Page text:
'All four corporations see the current impasse as a threat'

QEC-broadband spat irks birthright firms


Nunavut's four Inuit birthright corporations are trying to use their political muscle to force Qulliq Energy Corp. to settle its dispute with the Nunavut Broadband Development Corp., they said in a statement issued last week and in a letter to Ed Picco, the energy minister.

"All four corporations see the current impasse as a threat to their own business interests as well to the investment climate of Nunavut," the statement said.

Most of the broadband corporation's wireless base stations and servers – used to power the Qiniq network – sit on QEC property.

But the broadband group has paid no rent to the QEC, and has not paid for its share of certain pieces of equipment inherited from an old network that the QEC once used.

Because of this, the QEC takes the position that the broadband group is a freeloading tenant that enjoys the use of QEC property and services but pays no rent.

To drive that point home, QEC officials told the broadband group that until that situation is fixed, the broadband group's contractor, SSI Micro, will not be allowed to install new broadband equipment or services on QEC property.

But the QEC does say that SSI Micro technicians are allowed to enter QEC premises to fix existing equipment.

The broadband group responded with a lawsuit filed this past July.

In it, they allege that the QEC's actions are delaying a $500,000 maintenance tour of all 25 Nunavut communities that SSI Micro technicians were to have launched this past June.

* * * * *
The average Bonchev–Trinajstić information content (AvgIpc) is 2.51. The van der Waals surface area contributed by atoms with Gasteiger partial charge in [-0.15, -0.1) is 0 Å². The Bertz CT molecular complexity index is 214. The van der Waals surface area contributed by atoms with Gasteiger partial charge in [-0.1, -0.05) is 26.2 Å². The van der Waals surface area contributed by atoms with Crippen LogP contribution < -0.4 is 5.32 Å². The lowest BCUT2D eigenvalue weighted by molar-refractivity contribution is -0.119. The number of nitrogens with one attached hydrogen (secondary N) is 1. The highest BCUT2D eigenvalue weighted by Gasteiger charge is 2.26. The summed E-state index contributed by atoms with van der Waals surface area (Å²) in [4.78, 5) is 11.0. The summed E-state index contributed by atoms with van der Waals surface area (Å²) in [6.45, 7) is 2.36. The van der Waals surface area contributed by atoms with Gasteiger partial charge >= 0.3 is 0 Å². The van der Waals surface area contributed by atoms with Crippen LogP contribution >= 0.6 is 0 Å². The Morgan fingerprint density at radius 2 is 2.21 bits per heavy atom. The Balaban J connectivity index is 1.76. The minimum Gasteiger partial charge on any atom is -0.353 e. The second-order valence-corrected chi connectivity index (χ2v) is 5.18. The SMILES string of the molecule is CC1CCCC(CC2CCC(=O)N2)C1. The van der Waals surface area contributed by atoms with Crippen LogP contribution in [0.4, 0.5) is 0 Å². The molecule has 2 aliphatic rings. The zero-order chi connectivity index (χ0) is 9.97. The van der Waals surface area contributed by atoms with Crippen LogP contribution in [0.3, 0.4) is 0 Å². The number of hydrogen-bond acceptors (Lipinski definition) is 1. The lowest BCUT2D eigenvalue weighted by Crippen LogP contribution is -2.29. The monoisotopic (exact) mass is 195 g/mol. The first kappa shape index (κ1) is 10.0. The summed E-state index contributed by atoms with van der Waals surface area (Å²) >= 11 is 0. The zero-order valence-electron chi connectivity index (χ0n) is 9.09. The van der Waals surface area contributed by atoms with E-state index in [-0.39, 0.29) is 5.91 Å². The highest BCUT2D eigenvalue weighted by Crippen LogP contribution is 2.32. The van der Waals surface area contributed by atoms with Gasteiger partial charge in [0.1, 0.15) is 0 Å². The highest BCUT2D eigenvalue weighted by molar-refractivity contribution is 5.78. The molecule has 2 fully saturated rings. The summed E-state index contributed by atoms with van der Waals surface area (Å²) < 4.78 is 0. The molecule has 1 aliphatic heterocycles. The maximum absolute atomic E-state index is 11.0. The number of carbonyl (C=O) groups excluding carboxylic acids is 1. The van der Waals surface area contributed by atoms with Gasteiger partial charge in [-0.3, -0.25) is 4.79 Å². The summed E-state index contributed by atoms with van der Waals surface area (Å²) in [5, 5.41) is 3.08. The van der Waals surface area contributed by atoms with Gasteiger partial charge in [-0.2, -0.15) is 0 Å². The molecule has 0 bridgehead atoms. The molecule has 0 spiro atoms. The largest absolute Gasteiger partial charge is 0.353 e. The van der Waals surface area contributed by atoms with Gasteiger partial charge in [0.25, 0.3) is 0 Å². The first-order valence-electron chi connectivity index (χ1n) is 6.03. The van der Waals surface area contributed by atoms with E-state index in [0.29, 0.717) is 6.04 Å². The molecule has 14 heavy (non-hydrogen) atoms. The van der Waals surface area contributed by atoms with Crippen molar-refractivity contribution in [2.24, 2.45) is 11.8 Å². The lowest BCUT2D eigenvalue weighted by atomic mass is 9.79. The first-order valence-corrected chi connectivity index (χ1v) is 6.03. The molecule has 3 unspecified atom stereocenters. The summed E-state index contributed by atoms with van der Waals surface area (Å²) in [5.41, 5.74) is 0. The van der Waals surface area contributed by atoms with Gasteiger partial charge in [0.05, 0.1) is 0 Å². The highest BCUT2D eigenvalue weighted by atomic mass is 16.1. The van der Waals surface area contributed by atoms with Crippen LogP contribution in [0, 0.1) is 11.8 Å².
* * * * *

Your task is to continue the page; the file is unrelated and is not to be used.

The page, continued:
The broadband group also alleges that the Qiniq customers may soon suffer from deteriorating services and even system failures because of the QEC's actions.

Because of this, the four birthright corporations say Inuit living in small Nunavut communities could lose internet access, threatening their economic development.

Three of four firms – the Qikiqtaaluk Corp., the Sakku Corp, and the Kitikmeot Corp. – act as service providers for the Qiniq system in many communities.

And their statement also says the Sakku and Kitikmeot firms have "made substantial investments in internet access over a period of years."

At the same time, their "sister company," the Atuqtuarvik Corp., has sunk millions of dollars worth of loans into the broadband corporation. If the Qiniq network were to fail, those loans would be in jeopardy.

"The message I think SSI Micro is getting from Qulliq is that years of effort and millions of dollars of investment can be obliterated at whim by bureaucrats, as if Nunavut was some kind of banana republic," Fred Hunt, the boss of Nunasi Corp., said in the press release.

An injunction request from the broadband group that would temporarily allow their technicians to enter QEC premises was to have been spoken to in court this past week.

But a hearing on that injunction motion isn't likely to be held until September.

And as of this week, there was no sign that the two sides were any closer to resolving their dispute.

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